About two and a half years ago I was working at Pluralsight and writing some of the best code of my life. The quality was great. It was well tested. I felt proud.
Some months later, our team began discussing the cost of our testing suite in terms of development effort. The problem was that two thirds of our code was tests and two thirds of the tests were mocks. We agreed that if this was the only way to get the quality we desired, then it was worth it. No regrets. Bugs were exceedingly rare. We spent nearly all our team working on new features and little to no time wasted on bugs or brittle systems. It was wonderful.
But we wondered if there was a better way? Was there a different approach where we could get the same quality without so much mocking code. It was at this time that I began a long journey into Functional Programming, Functional Core Imperative Shell, Effects as Data, and other approaches for writing code in such a way that fewer mocks are needed for testing. Recently I got some insights from an Architect at Pluralsight (Tim Cash) that really helped me bring it all together in a way I think I can buy into and recommend to others. I hope that Tim will publish his ideas, but for now I will do my best to share my interpretation of it mixed with a few additions of my own.
- Structure code as pipelines instead of hierarchies
- Maximize stateless functions by isolating I/O
- Return errors as values
- Logging and monitoring are stateful
- Creatively avoid special handling of edge cases
- How to test your coordination functions
- Creating a runtime
Structure code as pipelines instead of hierarchies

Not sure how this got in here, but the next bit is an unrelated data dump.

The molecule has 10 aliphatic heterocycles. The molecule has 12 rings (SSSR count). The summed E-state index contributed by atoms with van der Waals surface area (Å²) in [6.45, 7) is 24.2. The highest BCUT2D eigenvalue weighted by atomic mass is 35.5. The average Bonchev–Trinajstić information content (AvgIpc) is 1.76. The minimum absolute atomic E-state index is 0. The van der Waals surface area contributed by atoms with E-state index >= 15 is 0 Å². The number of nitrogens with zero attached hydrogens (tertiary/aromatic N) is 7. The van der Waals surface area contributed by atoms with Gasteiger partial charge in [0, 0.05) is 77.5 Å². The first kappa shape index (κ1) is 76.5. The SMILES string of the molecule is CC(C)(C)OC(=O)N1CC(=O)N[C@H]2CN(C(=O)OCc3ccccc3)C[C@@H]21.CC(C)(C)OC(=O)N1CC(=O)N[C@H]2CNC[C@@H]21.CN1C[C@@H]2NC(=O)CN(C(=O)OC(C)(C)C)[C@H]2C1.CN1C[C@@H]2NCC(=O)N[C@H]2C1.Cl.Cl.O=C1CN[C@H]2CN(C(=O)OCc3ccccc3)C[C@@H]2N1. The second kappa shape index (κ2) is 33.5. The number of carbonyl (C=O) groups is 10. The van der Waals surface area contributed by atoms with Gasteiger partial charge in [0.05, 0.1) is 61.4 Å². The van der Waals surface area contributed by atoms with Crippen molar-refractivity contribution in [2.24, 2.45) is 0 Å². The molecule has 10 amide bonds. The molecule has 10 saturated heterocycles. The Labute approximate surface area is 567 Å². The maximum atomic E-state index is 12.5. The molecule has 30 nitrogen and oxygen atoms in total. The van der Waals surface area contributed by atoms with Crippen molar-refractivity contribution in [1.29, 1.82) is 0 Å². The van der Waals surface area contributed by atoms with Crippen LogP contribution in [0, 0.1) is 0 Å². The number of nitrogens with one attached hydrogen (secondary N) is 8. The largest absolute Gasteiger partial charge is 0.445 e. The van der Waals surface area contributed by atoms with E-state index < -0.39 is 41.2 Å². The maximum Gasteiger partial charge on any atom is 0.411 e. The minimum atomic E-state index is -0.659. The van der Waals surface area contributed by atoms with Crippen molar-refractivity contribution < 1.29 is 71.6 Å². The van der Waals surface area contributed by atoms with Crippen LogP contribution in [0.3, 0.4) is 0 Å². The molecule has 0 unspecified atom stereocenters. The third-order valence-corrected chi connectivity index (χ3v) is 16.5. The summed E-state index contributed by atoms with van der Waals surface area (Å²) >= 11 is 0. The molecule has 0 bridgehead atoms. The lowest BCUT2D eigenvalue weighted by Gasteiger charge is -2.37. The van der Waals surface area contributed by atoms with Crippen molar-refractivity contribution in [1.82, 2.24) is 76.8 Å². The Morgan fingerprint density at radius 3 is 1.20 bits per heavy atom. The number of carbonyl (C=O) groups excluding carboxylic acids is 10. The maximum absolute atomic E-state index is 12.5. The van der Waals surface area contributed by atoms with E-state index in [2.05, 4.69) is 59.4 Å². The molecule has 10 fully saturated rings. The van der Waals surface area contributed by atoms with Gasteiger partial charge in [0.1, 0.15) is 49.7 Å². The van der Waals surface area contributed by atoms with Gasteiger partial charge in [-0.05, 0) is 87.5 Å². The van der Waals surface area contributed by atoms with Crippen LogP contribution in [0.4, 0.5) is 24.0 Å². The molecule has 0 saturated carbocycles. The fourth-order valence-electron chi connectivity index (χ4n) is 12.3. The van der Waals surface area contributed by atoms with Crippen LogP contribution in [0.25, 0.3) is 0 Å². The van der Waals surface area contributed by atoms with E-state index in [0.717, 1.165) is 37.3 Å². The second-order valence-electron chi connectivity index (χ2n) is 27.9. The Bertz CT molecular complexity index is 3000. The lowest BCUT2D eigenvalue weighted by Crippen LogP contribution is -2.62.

We should have a top level function which I will refer to as a coordinator function. It is the topmost interface to your application except for the protocol. For example, if you are handling an HTTP request and sending an HTTP response, the coordinator function would not know anything about HTTP, but it will return any information you need to build your HTTP response.
In your coordinator functions, only two things should happen:
- Call a stateless function that does some kind of transform.
- Call a stateful function (such as a DB query) and then check if it failed.
Maximize stateless functions by isolating I/O
We often mix business logic with I/O or other stateful functions. Because of this, the business logic is harder to test. Here’s an example:
We are really doing three things here:
- Building a command
- Executing the command (I/O)
- Transforming the result
Items 1 and 3 are very easy to test if they were not coupled with 2. Let’s change that.
buildTransactionDtoFromDbRow are separated from the I/O and can easily be tested.
Return errors as values
You’ve probably wondered
getPayload functions are. Here I am using Failables to reprensent my errors and these are utility functions that help me work with these objects in an abstract way. I don’t want to convince you to use Failables necessarily, let alone this crude impelementation of them. Rather, I want to advocate for passing errors as values instead of throwing them.
A major reason for the first principle Structure code as pipelines instead of hierarchies is so that there are no surprises. We don’t want surprising state manipulations to happen one or more layers beneath us. We want all such manipulations to happen in plain sight within the coordinator function. The same goes for errors. By returning a container, such as a Failable, from any operation that can fail (such as I/O), we have to explicitly check if it worked and extract the payload from it only in the success case.
Logging and monitoring are stateful
Logging and monitoring calls are stateful and should be called from your coordinator function just like any other I/O. Don’t litter your code with logging statements. If you want to log something in one of your transforms or I/O, instead return any context needed in your return value and then log in your coordinator.
You can see an example of this in our previous getTransactions example. In
db.query we are construction a failure. Instead of also logging inside of db.query, we return the error wrapped in a failable and log it in our coordinator.